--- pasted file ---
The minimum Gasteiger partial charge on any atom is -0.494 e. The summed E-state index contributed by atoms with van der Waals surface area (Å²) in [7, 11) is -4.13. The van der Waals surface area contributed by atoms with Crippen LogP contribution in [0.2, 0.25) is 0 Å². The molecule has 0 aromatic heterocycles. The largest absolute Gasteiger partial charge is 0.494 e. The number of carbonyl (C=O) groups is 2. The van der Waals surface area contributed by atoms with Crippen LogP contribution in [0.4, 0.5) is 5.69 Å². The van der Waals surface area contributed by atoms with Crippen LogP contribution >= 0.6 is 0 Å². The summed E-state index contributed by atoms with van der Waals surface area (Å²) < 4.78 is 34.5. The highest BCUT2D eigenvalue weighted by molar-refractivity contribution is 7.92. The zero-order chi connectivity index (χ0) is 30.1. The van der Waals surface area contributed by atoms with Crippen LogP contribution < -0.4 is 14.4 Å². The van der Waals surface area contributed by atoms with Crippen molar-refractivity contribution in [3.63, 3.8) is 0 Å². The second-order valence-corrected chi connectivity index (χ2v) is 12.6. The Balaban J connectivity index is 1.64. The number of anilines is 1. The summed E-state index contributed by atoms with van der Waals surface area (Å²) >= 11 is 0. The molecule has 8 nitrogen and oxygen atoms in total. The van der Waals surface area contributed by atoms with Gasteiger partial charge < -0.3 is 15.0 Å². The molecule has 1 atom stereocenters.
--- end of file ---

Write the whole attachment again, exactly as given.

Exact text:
The minimum Gasteiger partial charge on any atom is -0.494 e. The summed E-state index contributed by atoms with van der Waals surface area (Å²) in [7, 11) is -4.13. The van der Waals surface area contributed by atoms with Crippen LogP contribution in [0.2, 0.25) is 0 Å². The molecule has 0 aromatic heterocycles. The largest absolute Gasteiger partial charge is 0.494 e. The number of carbonyl (C=O) groups is 2. The van der Waals surface area contributed by atoms with Crippen LogP contribution in [0.4, 0.5) is 5.69 Å². The van der Waals surface area contributed by atoms with Crippen LogP contribution >= 0.6 is 0 Å². The summed E-state index contributed by atoms with van der Waals surface area (Å²) < 4.78 is 34.5. The highest BCUT2D eigenvalue weighted by molar-refractivity contribution is 7.92. The zero-order chi connectivity index (χ0) is 30.1. The van der Waals surface area contributed by atoms with Crippen LogP contribution < -0.4 is 14.4 Å². The van der Waals surface area contributed by atoms with Crippen molar-refractivity contribution in [3.63, 3.8) is 0 Å². The second-order valence-corrected chi connectivity index (χ2v) is 12.6. The Balaban J connectivity index is 1.64. The number of anilines is 1. The summed E-state index contributed by atoms with van der Waals surface area (Å²) >= 11 is 0. The molecule has 8 nitrogen and oxygen atoms in total. The van der Waals surface area contributed by atoms with Gasteiger partial charge < -0.3 is 15.0 Å². The molecule has 1 atom stereocenters.